Produce report December 3: Fruit and vege buys of the week
“Those already in New World have come from Hawke's Bay,” Fresh Food expert Brigit Corson says. “Early in the season, we sell the Royal Rosa variety from Hawke's Bay and then later Sundrop and the Clutha Series from Central Otago.
"The start of the Central Otago cherry season may be slightly delayed due to unseasonably cooler weather — it’s not often we’re skiing in late November — but don’t fret, we will have cherries in New World stores in time for Christmas."
Apricots have a fairly short season in New Zealand — from December to February. Give them the smell test when you are buying them, they should be delicately fragrant. As with all stonefruit, store at room temperature until they soften a little and then transfer to the fridge.
The buttercup squash season will be in full swing in the second week of December — it’s a long one, until June. Cultivated by the Incas and thought to have been eaten in the Americas over 5000 years ago, buttercup squash (kabocha) is considered a superfood in Japan. It’s a great source of vitamins A and C, beta-carotene and fibre. The brighter the orange, the more vitamin A it contains.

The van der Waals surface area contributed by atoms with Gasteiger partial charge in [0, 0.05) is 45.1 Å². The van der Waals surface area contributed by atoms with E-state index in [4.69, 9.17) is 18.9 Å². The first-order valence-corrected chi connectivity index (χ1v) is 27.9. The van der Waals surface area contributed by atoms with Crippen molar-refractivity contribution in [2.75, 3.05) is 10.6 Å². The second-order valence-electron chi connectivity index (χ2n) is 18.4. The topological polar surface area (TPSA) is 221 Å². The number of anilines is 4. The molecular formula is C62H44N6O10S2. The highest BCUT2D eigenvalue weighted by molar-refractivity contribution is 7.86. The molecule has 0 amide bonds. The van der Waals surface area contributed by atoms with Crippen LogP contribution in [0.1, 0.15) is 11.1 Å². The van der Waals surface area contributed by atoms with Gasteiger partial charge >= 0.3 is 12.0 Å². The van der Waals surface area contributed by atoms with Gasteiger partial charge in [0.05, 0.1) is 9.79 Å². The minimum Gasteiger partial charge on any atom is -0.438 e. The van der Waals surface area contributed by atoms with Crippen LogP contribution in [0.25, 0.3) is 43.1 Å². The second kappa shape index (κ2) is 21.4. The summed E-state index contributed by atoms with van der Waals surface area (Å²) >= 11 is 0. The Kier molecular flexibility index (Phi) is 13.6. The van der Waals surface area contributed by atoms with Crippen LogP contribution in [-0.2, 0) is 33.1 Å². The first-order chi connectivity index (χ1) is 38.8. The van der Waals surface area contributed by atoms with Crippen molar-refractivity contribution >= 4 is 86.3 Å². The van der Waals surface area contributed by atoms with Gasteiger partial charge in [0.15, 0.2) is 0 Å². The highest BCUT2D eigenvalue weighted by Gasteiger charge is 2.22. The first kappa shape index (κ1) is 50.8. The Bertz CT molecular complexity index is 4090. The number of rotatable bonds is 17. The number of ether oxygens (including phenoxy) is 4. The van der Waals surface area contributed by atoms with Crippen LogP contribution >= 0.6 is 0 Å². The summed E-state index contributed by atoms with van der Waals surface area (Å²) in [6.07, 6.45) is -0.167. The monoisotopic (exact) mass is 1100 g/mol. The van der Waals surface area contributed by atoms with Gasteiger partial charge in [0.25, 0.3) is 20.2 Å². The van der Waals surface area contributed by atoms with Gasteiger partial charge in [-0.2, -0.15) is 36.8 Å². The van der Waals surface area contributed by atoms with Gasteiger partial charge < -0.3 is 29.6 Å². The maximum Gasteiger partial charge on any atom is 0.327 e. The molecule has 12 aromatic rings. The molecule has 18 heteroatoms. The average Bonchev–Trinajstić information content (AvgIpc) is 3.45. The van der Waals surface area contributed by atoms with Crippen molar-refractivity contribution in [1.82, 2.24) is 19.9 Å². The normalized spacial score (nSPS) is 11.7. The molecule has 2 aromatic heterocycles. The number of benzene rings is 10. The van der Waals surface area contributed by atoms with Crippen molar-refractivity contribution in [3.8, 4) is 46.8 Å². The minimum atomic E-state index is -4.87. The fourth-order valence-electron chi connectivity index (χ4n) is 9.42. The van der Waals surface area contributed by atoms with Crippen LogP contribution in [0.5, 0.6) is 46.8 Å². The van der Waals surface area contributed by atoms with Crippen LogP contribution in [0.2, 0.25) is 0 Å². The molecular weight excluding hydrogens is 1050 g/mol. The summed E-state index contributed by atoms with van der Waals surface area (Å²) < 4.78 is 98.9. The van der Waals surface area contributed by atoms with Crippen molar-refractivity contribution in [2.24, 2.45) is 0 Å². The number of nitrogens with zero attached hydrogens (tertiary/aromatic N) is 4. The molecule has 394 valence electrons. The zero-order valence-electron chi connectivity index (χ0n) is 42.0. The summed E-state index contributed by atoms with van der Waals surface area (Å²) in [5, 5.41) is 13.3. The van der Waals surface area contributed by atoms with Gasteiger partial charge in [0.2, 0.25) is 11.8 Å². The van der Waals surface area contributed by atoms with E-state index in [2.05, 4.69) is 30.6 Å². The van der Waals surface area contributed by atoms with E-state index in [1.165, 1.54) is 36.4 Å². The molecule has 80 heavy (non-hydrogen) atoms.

Look for those with a firm cap. If soft, your squash is too old. Choose one that is heavy for its size, with even colouring. Store in a cool, dry and dark place where it will keep for a few months. Refrigerate when cut.
Do yourself a favour and leave the edible skin on. And don’t throw out the seeds. Like pumpkin seeds, those from the buttercup can also be eaten. Wash well first, removing the bits of flesh that will be clinging to them. Dry thoroughly and then roast. Some people add another step, simmering the seeds for about 10 minutes before popping them in the oven. Lightly coat with a neutral oil and a sprinkle of salt. Bake on a roasting tray in a single layer, for about 25 minutes at 170C. Stir frequently.
Lettuces are growing before our eyes in the garden and they are good buying too. Salads aside, firm lettuces like cos are great barbecued as a side dish, especially when you have a glut over summer.
Halve them lengthwise, brush with oil, season and place them, cut side down, on the grill until slightly charred and warmed through. Also, try lettuce stir-fried with rice and prawns.
Look out for gooseberries. Usually green, they do, however, come in a variety of hues and are also, more often than not, rather tart. Grown in South Auckland, they are available in December only and then always in limited supply. Traditionally used in pies, crumbles and jams, their sharpness also works well in sauces to serve with fatty meats.
As Christmas gets nearer, we may also be lucky enough to find sweet but mild redcurrants tucked beside the berries in store. If their pretty jewel-like clusters are not enticing enough, their high levels of vitamin C and anti-inflammatory properties may be the final sway you need before purchasing a punnet.